How about we fight the real enemies that war against our souls: pride and greed.
How about we rail against those?
Pride and greed are daily on display in our foolishness, where we resist following God’s ways and choose to run our own lives. When we try to be the hero of our tiny stories, and be sure to “get ours,” we become everything we ardently criticize. Yet we remain blind to our real problem, thinking it is “out there.”
14 Do everything without grumbling or arguing, 15 so that you may become blameless and pure, “children of God without fault in a warped and crooked generation.” Then you will shine among them like stars in the sky 16 as you hold firmly to the word of life. And then I will be able to boast on the day of Christ that I did not run or labor in vain. 17 But even if I am being poured out like a drink offering on the sacrifice and service coming from your faith, I am glad and rejoice with all of you. 18 So you too should be glad and rejoice with me. —Philippians 2:14-18
When we resist the urge to grumble and complain, we give ourselves opportunities to cultivate a culture of grace and peace, right where we live. As we follow Christ (who never complained or played the ‘victim’ card), we become like Him, borrowing powerful light from the Light of the World. As His light shines, we become co-creators of new, attractive opportunities for righteousness, peace, justice, mercy, and grace to live.
One day the whole world will be just as He designed it to be. Until them, we’re invited to live like we are as He designed us to be — loving God and loving people. We’ll be imitating Jesus who created the world, and then stepped into our fallen mess to re-create it again in His image.
Go create something good.
In the meantime, if you have a hard time knowing what to create in the darkness, trying some of these:
A few friends have texted, tweeted, emailed and called us to say they say the features last night on KATU news, a “Frugal Living” segment in two parts at 5 PM and 11 PM. (Click on links below or on the image to the right to see the features.)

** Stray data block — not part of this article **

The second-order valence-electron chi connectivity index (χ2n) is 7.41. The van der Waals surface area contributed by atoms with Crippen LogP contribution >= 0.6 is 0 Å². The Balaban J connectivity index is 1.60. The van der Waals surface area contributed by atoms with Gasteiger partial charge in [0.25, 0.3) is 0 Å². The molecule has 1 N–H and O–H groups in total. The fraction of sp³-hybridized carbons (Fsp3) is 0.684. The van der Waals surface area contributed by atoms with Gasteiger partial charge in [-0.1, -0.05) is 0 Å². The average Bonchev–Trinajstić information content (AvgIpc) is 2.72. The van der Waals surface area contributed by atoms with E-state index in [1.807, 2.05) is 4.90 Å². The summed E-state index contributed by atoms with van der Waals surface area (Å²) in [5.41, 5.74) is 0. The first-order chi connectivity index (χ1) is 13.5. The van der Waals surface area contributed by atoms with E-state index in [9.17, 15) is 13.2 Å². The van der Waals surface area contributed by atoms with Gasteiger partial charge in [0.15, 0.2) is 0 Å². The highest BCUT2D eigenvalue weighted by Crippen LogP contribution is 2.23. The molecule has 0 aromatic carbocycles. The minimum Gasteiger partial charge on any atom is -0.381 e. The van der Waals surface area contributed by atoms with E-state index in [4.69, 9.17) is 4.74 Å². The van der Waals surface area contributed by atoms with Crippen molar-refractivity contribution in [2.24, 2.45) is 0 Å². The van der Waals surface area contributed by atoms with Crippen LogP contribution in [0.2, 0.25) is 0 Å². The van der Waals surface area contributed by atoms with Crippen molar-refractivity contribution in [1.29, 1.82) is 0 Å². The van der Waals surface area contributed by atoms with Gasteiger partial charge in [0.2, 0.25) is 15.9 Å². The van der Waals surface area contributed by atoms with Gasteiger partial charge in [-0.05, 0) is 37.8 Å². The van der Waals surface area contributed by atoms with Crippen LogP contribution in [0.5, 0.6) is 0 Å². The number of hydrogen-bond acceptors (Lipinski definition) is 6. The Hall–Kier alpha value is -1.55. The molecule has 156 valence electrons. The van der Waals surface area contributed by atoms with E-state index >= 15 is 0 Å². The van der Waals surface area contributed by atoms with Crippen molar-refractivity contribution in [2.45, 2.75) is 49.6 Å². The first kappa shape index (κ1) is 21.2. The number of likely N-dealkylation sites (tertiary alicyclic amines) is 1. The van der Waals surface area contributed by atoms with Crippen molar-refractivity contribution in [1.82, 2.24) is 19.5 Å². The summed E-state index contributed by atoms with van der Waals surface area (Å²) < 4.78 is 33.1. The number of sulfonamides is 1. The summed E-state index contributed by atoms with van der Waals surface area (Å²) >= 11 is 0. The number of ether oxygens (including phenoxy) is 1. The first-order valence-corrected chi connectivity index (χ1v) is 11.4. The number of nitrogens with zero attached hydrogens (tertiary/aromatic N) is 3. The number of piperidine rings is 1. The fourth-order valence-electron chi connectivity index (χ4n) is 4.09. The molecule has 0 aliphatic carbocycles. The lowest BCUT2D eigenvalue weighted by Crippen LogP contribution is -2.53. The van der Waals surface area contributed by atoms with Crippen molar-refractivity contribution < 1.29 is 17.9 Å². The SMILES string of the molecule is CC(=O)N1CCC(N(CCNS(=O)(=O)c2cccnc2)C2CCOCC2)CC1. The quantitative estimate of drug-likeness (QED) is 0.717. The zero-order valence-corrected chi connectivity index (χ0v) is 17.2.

Last Fall reporter Shellie Bailey-Shah contacted my wife Kari to see if KATU could interview her for an upcoming feature segment of “Problem Solvers.” (Little did they know the ‘problem’ we were after solving was our own tendency to love ourselves more than others.) When she and the cameraman arrived at our just-sold home, we didn’t know what to expect. Yet, the interviews were fun, as they were a joy to work with. They particularly welcomed our kids to be part of it all. When the time came for the segments to run, we likewise didn’t know what to expect. We’ll leave it to you to see if the stories were worth sharing:
Frugal Living: Downsizing the dream house (video), was featured on the 5 o’clock news. I was especially pleased with how they mentioned the book The Hole in Our Gospel, which was a key part of our journey in following Christ toward becoming more generous like Him. We aren’t after simply spending less; it’s saving more to give more.
Frugal Living: Take the ‘Food Stamp Challenge’ (video), was featured on the 11 o’clock news. Kari was asked to follow-up the KATU story with a frugal family meal plan.
To answer the question: we don’t live like we’re on food stamps. But our food budget is at that level. We’re grateful to be far from poor, and desire to steward well the resources we have on loan from God. Being frugal is unlike being stingy or miserly, as our frugality is part of a bigger plan to invest wisely instead of hoarding for ourselves.
So, with Kari’s ingenuity (and enthusiasm) we’ve sought to pare down our budget over the last few years. One aspect is spending less on food while eating better, and setting aside more to give. (People who know me well, know I still like to snack.)
While prioritizing our local church, we also support missionaries who labor among college students here in the States, and then our hearts are aimed at helping those in need abroad, supporting kids with Compassion and World Vision, and friends who are missionaries to unreached peoples, along with Gospel for Asia. Simplifying also frees us up to do spontaneous giving as we sense the Spirit leading. It gets fun. We long to do more.